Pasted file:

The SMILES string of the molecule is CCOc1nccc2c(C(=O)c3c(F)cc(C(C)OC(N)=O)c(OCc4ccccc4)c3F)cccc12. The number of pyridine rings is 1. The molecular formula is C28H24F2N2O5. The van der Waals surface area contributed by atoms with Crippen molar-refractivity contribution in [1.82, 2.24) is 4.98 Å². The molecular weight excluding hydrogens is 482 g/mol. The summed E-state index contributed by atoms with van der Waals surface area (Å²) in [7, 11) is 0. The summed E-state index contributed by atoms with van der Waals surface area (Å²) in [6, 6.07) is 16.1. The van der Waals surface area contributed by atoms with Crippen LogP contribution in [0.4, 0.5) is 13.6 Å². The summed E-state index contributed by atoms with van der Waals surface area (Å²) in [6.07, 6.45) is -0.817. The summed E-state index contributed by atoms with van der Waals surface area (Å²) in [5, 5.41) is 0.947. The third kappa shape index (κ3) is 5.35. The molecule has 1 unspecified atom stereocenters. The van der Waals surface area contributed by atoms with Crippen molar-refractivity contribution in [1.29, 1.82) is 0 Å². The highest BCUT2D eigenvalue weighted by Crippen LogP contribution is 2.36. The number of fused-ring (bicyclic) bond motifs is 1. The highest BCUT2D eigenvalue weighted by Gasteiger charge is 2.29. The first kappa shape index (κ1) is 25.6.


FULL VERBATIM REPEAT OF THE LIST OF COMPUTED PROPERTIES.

The SMILES string of the molecule is CCOc1nccc2c(C(=O)c3c(F)cc(C(C)OC(N)=O)c(OCc4ccccc4)c3F)cccc12. The number of pyridine rings is 1. The molecular formula is C28H24F2N2O5. The van der Waals surface area contributed by atoms with Crippen molar-refractivity contribution in [1.82, 2.24) is 4.98 Å². The molecular weight excluding hydrogens is 482 g/mol. The summed E-state index contributed by atoms with van der Waals surface area (Å²) in [7, 11) is 0. The summed E-state index contributed by atoms with van der Waals surface area (Å²) in [6, 6.07) is 16.1. The van der Waals surface area contributed by atoms with Crippen LogP contribution in [0.4, 0.5) is 13.6 Å². The summed E-state index contributed by atoms with van der Waals surface area (Å²) in [6.07, 6.45) is -0.817. The summed E-state index contributed by atoms with van der Waals surface area (Å²) in [5, 5.41) is 0.947. The third kappa shape index (κ3) is 5.35. The molecule has 1 unspecified atom stereocenters. The van der Waals surface area contributed by atoms with Crippen molar-refractivity contribution in [1.29, 1.82) is 0 Å². The highest BCUT2D eigenvalue weighted by Crippen LogP contribution is 2.36. The number of fused-ring (bicyclic) bond motifs is 1. The highest BCUT2D eigenvalue weighted by Gasteiger charge is 2.29. The first kappa shape index (κ1) is 25.6.